A 45-inch umbrella offers little discernable effect (versus the 32-inch umbrella).

Large umbrellas with very little fill are my favorite tools for lighting faces. Here, I’ve switched to a different brand of 60-inch umbrella than was seen in the previous shot and used it with no fill.

Let’s further modify the image by adding some fill reflection to the other side of the subject. We’ll just use a chunk of white foamcore. The result is a reduction in total image contrast, a filling-in of skin texture, and an even softer transition from highlight to shadow. Additionally, the shadow areas show more detail.

Here’s the overview of our 60-inch umbrella shot with the foamcore reflector just to the right of the camera.

Adding a fill card to the shot opens up the shadows and bounces more light around the room and onto the background.

The only real issue with this one-light image is a background that may be on the dark side. We can cure this by letting more light strike the background and reducing the amount of light that is striking our model. For our final example, I placed a translucent diffuser in front of part of the light from the umbrella, then turned the umbrella so that more light spilled on to the background (see image below). This technique works well with all one-light setups, whether you use plain reflectors, umbrellas, or softboxes.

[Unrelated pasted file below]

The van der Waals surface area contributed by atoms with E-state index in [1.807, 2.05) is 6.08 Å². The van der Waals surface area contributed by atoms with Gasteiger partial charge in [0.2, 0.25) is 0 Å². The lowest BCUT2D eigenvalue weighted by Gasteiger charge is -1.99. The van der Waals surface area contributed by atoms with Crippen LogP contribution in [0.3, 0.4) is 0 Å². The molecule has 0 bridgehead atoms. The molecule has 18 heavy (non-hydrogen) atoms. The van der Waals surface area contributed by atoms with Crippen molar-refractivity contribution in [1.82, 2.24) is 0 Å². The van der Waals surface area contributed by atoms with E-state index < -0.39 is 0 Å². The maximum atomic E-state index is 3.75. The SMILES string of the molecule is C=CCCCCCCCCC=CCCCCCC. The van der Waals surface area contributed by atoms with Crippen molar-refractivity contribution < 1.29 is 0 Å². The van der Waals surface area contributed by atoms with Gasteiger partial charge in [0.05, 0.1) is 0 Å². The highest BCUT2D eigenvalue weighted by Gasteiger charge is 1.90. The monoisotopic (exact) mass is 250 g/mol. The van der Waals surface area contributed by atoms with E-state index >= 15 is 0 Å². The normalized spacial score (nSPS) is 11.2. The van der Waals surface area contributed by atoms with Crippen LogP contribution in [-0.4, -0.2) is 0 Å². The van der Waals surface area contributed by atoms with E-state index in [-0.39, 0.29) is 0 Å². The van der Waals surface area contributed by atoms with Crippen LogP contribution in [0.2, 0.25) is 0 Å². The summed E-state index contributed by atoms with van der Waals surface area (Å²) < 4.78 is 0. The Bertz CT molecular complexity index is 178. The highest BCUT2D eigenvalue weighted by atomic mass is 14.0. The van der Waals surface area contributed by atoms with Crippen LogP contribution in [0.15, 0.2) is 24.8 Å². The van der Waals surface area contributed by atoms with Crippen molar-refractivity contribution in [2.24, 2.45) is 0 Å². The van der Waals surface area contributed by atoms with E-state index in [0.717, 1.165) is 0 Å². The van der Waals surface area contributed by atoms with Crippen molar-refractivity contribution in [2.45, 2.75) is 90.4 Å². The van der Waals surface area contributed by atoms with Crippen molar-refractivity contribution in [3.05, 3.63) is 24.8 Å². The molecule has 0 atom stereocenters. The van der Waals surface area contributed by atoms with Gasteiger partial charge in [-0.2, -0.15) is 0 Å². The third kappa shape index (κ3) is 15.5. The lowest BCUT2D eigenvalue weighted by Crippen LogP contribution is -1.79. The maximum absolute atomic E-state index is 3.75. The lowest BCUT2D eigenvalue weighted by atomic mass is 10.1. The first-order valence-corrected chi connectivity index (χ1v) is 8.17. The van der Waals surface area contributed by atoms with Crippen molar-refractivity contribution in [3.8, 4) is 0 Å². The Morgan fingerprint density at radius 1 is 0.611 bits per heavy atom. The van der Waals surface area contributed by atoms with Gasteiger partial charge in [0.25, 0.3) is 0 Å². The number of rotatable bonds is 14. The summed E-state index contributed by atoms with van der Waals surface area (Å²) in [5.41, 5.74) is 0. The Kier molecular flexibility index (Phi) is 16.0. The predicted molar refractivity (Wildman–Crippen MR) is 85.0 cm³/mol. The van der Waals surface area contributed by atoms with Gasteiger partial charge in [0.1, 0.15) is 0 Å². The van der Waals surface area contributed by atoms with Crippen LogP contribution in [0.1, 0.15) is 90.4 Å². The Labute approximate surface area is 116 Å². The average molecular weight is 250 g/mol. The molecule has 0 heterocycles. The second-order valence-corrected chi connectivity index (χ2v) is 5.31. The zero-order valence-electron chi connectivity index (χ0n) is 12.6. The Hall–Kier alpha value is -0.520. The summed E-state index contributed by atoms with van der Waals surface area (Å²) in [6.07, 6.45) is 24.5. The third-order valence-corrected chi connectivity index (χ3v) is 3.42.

I love using light blockers and diffusers to change the distribution of light instead of having to use more lighting instruments. Here, a diffuser blocks some of the light on Heidi while unobstructed light hits the background.

Adding a Second Light
Given a second light source, many beginners press it into service by adding it as a fill light. Indeed, photographers used to depend on a second light for fill, but large flat panels or big pop-up reflectors create a more natural look and require less equipment, fewer power cords, and less setup.

With this in mind, the most important use of a second light is to illuminate the background and help separate the subject from it. In this example, we use our second light (with its supplied metal reflector) as a background light. In comparing our image with and without a real background light, you will instantly see that the second light source, used in this way, adds a sense of depth to the image.